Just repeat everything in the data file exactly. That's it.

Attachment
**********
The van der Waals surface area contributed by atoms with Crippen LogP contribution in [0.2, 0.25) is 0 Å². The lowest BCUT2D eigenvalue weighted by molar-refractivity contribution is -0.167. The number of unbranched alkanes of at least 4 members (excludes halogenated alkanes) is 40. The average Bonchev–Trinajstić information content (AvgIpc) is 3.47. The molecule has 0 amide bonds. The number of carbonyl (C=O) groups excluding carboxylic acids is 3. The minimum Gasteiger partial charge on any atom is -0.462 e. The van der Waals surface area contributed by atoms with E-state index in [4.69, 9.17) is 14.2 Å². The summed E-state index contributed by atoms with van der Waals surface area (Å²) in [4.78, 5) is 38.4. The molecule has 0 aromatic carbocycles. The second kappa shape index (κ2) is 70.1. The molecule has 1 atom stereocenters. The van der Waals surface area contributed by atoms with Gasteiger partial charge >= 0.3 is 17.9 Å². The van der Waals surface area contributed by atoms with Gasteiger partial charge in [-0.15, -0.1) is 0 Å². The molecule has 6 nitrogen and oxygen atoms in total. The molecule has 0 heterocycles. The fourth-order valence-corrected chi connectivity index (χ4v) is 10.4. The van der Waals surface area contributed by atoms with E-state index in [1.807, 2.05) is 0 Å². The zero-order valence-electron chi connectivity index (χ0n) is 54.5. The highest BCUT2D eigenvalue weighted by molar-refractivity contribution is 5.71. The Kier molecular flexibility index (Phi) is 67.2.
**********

The van der Waals surface area contributed by atoms with Crippen LogP contribution in [0.2, 0.25) is 0 Å². The lowest BCUT2D eigenvalue weighted by molar-refractivity contribution is -0.167. The number of unbranched alkanes of at least 4 members (excludes halogenated alkanes) is 40. The average Bonchev–Trinajstić information content (AvgIpc) is 3.47. The molecule has 0 amide bonds. The number of carbonyl (C=O) groups excluding carboxylic acids is 3. The minimum Gasteiger partial charge on any atom is -0.462 e. The van der Waals surface area contributed by atoms with E-state index in [4.69, 9.17) is 14.2 Å². The summed E-state index contributed by atoms with van der Waals surface area (Å²) in [4.78, 5) is 38.4. The molecule has 0 aromatic carbocycles. The second kappa shape index (κ2) is 70.1. The molecule has 1 atom stereocenters. The van der Waals surface area contributed by atoms with Gasteiger partial charge >= 0.3 is 17.9 Å². The van der Waals surface area contributed by atoms with Gasteiger partial charge in [-0.15, -0.1) is 0 Å². The molecule has 6 nitrogen and oxygen atoms in total. The molecule has 0 heterocycles. The fourth-order valence-corrected chi connectivity index (χ4v) is 10.4. The van der Waals surface area contributed by atoms with E-state index in [1.807, 2.05) is 0 Å². The zero-order valence-electron chi connectivity index (χ0n) is 54.5. The highest BCUT2D eigenvalue weighted by molar-refractivity contribution is 5.71. The Kier molecular flexibility index (Phi) is 67.2.